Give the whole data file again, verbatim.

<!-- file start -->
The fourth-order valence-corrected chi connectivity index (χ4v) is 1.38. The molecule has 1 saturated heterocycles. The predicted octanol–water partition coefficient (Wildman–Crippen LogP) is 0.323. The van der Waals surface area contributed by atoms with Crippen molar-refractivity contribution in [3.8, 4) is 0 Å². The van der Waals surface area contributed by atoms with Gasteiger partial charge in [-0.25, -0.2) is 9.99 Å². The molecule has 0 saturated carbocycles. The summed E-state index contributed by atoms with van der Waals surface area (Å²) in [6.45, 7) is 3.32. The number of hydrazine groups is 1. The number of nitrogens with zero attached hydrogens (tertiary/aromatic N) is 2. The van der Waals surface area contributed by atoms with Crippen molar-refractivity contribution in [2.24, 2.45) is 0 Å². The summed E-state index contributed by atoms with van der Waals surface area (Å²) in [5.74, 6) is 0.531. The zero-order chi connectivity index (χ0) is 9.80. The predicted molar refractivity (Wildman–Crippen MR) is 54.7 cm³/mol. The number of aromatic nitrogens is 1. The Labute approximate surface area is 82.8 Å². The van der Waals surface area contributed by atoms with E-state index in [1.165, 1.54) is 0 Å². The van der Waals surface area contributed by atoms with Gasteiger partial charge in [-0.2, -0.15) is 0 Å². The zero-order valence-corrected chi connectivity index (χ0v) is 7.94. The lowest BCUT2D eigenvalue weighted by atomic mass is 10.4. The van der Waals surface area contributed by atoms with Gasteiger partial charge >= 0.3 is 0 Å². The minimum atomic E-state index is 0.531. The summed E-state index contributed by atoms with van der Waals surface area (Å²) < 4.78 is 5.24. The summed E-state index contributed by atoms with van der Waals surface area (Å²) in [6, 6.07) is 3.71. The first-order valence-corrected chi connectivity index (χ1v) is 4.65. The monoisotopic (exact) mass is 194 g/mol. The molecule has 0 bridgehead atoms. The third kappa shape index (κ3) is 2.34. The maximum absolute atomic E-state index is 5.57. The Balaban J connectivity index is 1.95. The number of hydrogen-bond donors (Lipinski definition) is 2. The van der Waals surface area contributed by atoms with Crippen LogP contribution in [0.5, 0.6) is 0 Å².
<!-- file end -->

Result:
The fourth-order valence-corrected chi connectivity index (χ4v) is 1.38. The molecule has 1 saturated heterocycles. The predicted octanol–water partition coefficient (Wildman–Crippen LogP) is 0.323. The van der Waals surface area contributed by atoms with Crippen molar-refractivity contribution in [3.8, 4) is 0 Å². The van der Waals surface area contributed by atoms with Gasteiger partial charge in [-0.25, -0.2) is 9.99 Å². The molecule has 0 saturated carbocycles. The summed E-state index contributed by atoms with van der Waals surface area (Å²) in [6.45, 7) is 3.32. The number of hydrazine groups is 1. The number of nitrogens with zero attached hydrogens (tertiary/aromatic N) is 2. The van der Waals surface area contributed by atoms with Crippen molar-refractivity contribution in [2.24, 2.45) is 0 Å². The summed E-state index contributed by atoms with van der Waals surface area (Å²) in [5.74, 6) is 0.531. The zero-order chi connectivity index (χ0) is 9.80. The predicted molar refractivity (Wildman–Crippen MR) is 54.7 cm³/mol. The number of aromatic nitrogens is 1. The Labute approximate surface area is 82.8 Å². The van der Waals surface area contributed by atoms with E-state index in [1.165, 1.54) is 0 Å². The van der Waals surface area contributed by atoms with Gasteiger partial charge in [-0.2, -0.15) is 0 Å². The zero-order valence-corrected chi connectivity index (χ0v) is 7.94. The lowest BCUT2D eigenvalue weighted by atomic mass is 10.4. The van der Waals surface area contributed by atoms with Gasteiger partial charge >= 0.3 is 0 Å². The minimum atomic E-state index is 0.531. The summed E-state index contributed by atoms with van der Waals surface area (Å²) < 4.78 is 5.24. The summed E-state index contributed by atoms with van der Waals surface area (Å²) in [6, 6.07) is 3.71. The first-order valence-corrected chi connectivity index (χ1v) is 4.65. The monoisotopic (exact) mass is 194 g/mol. The molecule has 0 bridgehead atoms. The third kappa shape index (κ3) is 2.34. The maximum absolute atomic E-state index is 5.57. The Balaban J connectivity index is 1.95. The number of hydrogen-bond donors (Lipinski definition) is 2. The van der Waals surface area contributed by atoms with Crippen LogP contribution in [0.5, 0.6) is 0 Å².